"It felt impossible to do breakfast wrong."
EC: What Happened to Breakfast After Having Kids
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The first meal I fed my child was breakfast. It was six days before my due date, but I woke up on a Saturday morning in mid-October knowing that this was the day I would become a mother. Riding the intensifying waves of pressure in my lower back, walking around my apartment in the yellow-gray morning light, I decided that, rather than wake up my husband, I would make myself something to eat. This, I thought, would be the last time for some time that I would be eating alone in the morning. This would be my last meal just for myself. So even though I wasn’t that hungry, I walked softly to the kitchen, pausing twice on my way, gripping a door frame here, bracing myself against the flat white wall there. When I got to the kitchen, I paused in its quiet, held my stomach and surprised myself by thinking not “what do I want to eat?” but “what do you want to eat?”

The meal I assembled was haphazard—we’d been planning on going to a barbecue that afternoon; I hadn’t shopped in days—but it was for my child as much as it was for me, and so its lack of deliberation felt ok. This is what mothers do, after all. They make something out of nothing. Breakfast is, I would soon come to learn, the most forgiving meal of the day. Making breakfast after having kids means that the rules of nutrition are allowed to go out the window. It is about the ritual, the breaking of the fast, not about a perfectly balanced plate. And so on that long ago morning, my baby and I ate a couple handfuls of popcorn, a tall glass of ginger ale, two bites of vanilla ice cream, and some blueberries. The next time either he or I would eat was the following morning; I nibbled on some dry toast and gulped down water, he put his mouth to my body and drank.

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There had been lots of things I’d looked forward to about being a mother, but making breakfast after having kids hadn’t really been one of them. The fact is, for a while, the idea of making food for my children scared me. Prior to having them, dinner for me was frequently a pot of quinoa into which I would mix directly hunks of havarti cheese and swirls of hummus and sriracha. I rarely bothered with a bowl. My husband traveled frequently for work; he was often gone for three week stretches. So I ate at my leisure. Breakfast didn’t exist.

But this all changed after having my first son, who was followed a few years later by another. I soon found that while cooking for myself had alternately felt like a chore or the kind of adventure in which the journey rather than the destination is the point, I loved cooking for my children. This is not to say that I was any kind of domestic goddess, flitting about a pristine white kitchen in, say, white jeans, before presenting beautifully balanced meals to my children three times a day. Rather, I relished the messiness of it all, how the inherent frustrations of most mealtimes (carefully cooked carrots go uneaten; food ends up in the ears, up the nose, on the floor, anywhere but in the mouth) were a microcosm of the many struggles of parenting, and the eventual surrender to a kind of beautiful imperfection. At no meal is this more apparent than breakfast.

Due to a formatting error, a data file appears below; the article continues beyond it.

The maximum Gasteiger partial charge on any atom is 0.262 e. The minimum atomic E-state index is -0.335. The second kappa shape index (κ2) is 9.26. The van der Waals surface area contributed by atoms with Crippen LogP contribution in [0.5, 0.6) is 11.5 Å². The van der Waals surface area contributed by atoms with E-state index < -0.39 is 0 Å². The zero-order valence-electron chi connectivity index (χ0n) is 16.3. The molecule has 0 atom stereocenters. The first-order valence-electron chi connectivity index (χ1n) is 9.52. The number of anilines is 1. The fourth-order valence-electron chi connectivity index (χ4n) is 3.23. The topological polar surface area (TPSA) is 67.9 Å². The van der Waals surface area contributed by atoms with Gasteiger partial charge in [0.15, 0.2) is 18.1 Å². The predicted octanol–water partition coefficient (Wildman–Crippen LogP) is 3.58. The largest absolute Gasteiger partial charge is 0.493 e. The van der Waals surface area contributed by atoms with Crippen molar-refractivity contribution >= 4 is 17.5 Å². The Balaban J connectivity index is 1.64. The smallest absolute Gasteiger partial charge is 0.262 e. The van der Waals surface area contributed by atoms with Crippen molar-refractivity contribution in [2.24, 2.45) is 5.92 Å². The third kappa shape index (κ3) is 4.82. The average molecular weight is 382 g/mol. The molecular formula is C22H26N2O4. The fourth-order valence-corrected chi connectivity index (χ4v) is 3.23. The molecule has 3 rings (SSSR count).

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Unburdened with the family dinner’s tinge of tyranny (Skipping it consigns your child to a life of poverty, both actual and spiritual! Constant lively conversation is a must! Elbows off the table!) morning meals manage to retain some of that long-ago hazy quality that I remember from right before I first gave birth. Breakfast doesn’t even try to be perfect, and that’s what makes it so special. The meals I made for my children were often mishmashes of whatever was on hand; pancakes, I found, were surprisingly easy to whip up, banana bread too. Not long after we got past the stage of finger-smushed strawberries and avocado pieces, empty-out-the-refrigerator frittatas and breakfast fried rice became a standby. I was able to do breakfast right for my children because it felt impossible to do breakfast wrong.

The lack of adherence to any sort of mealtime rules is the only mandate; this, I soon realized, is as much of a boon for parents as it is for children. There’s a real joy to the fact that manners are momentarily forgotten, and still-sleepy eyes can be rubbed with abandon, while hair sticks up and out every which way. Conversations frequently invoke dreams had just hours before, and tend to flow more easily at the fresh start of the day than they do at its exhausting end. It’s almost impossible not to linger at the table. After all, there’s no dessert to rush toward, only school, and so children stay seated, in no hurry at all.

My children are old enough now—and far earlier risers than I’ve ever been—that they frequently make their own breakfasts. I often wake up to the sounds of them rattling around the kitchen, sometimes bickering with each other as brothers do, sometimes talking and laughing as friends do. There are days when they are out the door before I’m even out of bed; they kiss me goodbye with orange juice-breath, crumbs clinging to their cheeks. But there are also days when we are all up together, days when I’ve remembered to make overnight oatmeal and I spoon it out into bowls, toss in a handful of blueberries, a scoop of lemon curd, a sprinkle of hemp seeds and coconut flakes, a squiggle of maple syrup. Those are the yellow-gray mornings where we all sit down together, still blinking the night out of our eyes; they stretch their arms up high, and talk to me about their dreams before getting ready to begin their days, start their lives.